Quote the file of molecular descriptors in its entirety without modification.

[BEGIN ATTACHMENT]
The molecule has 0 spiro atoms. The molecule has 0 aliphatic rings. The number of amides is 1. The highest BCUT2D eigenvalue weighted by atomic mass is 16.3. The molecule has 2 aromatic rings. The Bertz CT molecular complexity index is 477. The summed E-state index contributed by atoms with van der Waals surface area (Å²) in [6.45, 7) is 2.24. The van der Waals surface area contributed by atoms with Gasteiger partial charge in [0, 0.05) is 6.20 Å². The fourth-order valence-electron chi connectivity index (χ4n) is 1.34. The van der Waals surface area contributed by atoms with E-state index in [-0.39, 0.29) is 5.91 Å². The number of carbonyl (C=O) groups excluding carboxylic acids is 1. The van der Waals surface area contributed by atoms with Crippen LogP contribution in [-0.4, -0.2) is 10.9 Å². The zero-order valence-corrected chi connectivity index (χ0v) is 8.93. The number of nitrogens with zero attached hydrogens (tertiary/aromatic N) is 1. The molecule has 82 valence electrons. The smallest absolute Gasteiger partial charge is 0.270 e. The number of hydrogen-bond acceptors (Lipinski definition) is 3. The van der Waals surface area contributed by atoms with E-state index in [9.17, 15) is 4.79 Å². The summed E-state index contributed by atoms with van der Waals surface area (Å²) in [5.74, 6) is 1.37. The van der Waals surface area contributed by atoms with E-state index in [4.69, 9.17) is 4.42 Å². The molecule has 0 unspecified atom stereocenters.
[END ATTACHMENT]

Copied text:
The molecule has 0 spiro atoms. The molecule has 0 aliphatic rings. The number of amides is 1. The highest BCUT2D eigenvalue weighted by atomic mass is 16.3. The molecule has 2 aromatic rings. The Bertz CT molecular complexity index is 477. The summed E-state index contributed by atoms with van der Waals surface area (Å²) in [6.45, 7) is 2.24. The van der Waals surface area contributed by atoms with Gasteiger partial charge in [0, 0.05) is 6.20 Å². The fourth-order valence-electron chi connectivity index (χ4n) is 1.34. The van der Waals surface area contributed by atoms with E-state index in [-0.39, 0.29) is 5.91 Å². The number of carbonyl (C=O) groups excluding carboxylic acids is 1. The van der Waals surface area contributed by atoms with Crippen LogP contribution in [-0.4, -0.2) is 10.9 Å². The zero-order valence-corrected chi connectivity index (χ0v) is 8.93. The number of nitrogens with zero attached hydrogens (tertiary/aromatic N) is 1. The molecule has 82 valence electrons. The smallest absolute Gasteiger partial charge is 0.270 e. The number of hydrogen-bond acceptors (Lipinski definition) is 3. The van der Waals surface area contributed by atoms with E-state index in [9.17, 15) is 4.79 Å². The summed E-state index contributed by atoms with van der Waals surface area (Å²) in [5.74, 6) is 1.37. The van der Waals surface area contributed by atoms with E-state index in [4.69, 9.17) is 4.42 Å². The molecule has 0 unspecified atom stereocenters.